So Many Pet Foods – How to Choose?

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Choosing a pet food can seem like a daunting task with advice coming from so many people and places. It’s easy to get lost in the options: homemade, raw, grain-free, etc.  Here are a few questions to ask yourself that can give clarity to an otherwise murky topic:

1) Does the food meet essential nutritional requirements?

Pet foods can be made at home or by a company but not all foods contain the right amount of nutrients our furry friends need to be healthy. Home-cooked meals should be formulated with a boarded veterinary nutritionist to assure proper nutrient levels. If feeding a commercial product, look for one certified by AAFCO (Association of American Feed Control Officials), a company which set standards for these requirements and assures at least the bare minimum nutrient levels are in the product. Not all companies follow AFFCO recommendations so look for a statement on the back of the product that says something like, “meet AAFCO standards” (or a variation of this statement).

2) Does the food contain a “grain-free” ingredient list?

Grain-free diets are those that promote recipes that leave out grains of any kind. Some reasons why they’ve become so popular are due to “grain allergy” or “unhealthy for pets.” However, feeding this type of diet comes with a risk. There are several studies that show a link between grain-free diets and developing a condition called Dilated Cardiomyopathy (DCM), a type of heart disease. Though the exact reason hasn’t been discovered, many hypothesize the foods are lacking certain nutrients the heart needs to work properly. This circles back to the importance of adequate nutrient levels – the diets in the studies were not, in fact, AAFCO certified. Speaking on behalf of allergy, it is very rare for our pets to be allergic to grains – more often it is the protein source (beef, chicken, and egg are the top 3 offenders). While not every pet eating a grain free diet develops this type of heart disease, it is important to understand the risk still exists.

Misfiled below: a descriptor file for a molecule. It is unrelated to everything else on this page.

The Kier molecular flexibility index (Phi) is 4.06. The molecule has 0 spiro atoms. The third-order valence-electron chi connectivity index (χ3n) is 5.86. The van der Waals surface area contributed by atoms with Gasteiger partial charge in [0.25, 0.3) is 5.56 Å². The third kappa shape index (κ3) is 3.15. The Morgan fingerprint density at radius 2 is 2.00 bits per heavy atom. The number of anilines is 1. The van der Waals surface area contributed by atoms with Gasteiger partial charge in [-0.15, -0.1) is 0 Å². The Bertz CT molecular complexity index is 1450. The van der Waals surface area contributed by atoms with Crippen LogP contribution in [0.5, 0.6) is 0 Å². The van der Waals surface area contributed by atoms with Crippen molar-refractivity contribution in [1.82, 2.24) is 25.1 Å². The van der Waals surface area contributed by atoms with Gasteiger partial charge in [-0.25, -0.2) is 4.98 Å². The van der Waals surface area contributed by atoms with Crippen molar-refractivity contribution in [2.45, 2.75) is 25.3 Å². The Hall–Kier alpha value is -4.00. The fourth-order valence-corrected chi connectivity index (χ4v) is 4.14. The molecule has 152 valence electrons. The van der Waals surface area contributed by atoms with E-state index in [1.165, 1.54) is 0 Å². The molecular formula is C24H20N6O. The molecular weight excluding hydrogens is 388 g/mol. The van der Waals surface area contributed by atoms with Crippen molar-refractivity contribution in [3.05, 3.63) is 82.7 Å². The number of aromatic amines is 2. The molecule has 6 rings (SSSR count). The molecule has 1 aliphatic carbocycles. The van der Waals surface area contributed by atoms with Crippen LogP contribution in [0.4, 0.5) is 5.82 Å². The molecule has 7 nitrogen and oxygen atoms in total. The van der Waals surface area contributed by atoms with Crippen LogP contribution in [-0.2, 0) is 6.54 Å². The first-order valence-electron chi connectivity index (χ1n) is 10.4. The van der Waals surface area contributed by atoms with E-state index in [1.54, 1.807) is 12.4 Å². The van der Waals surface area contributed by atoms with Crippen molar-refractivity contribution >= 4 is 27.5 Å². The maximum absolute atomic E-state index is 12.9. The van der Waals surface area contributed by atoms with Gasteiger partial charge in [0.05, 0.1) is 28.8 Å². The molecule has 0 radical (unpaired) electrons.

3) Does the food contain “raw” ingredients?

Raw diets have gained popularity in the recent years for reasons such as, “it’s what their ancestors (wolves) eat in the wild” or “it’s all natural and doesn’t include commercial food additives” and the list goes on.  Veterinarians generally avoid promoting raw diets for 2 big reasons: First, the nutritional quality of raw diets is severely lacking. Contrary to popular opinion, dogs have been bred so far away from wolves that they cannot survive eating the same diet – nutritionally they would starve. Second, raw diets pose a significant health risk to our pets (as well as susceptible humans). We cook meat products to kill harmful bacteria, like E. coli or Salmonella, and parasite eggs to avoid infecting ourselves – the same risk applies to our pets. And whomever they lick after eating raw food as some of these pathogens are contagious to humans.

These few questions can help narrow down the seemingly impossible pet food choice while also keeping our companions happy and healthy (along with routine veterinary wellness visits). But, that’s a discussion for another time.

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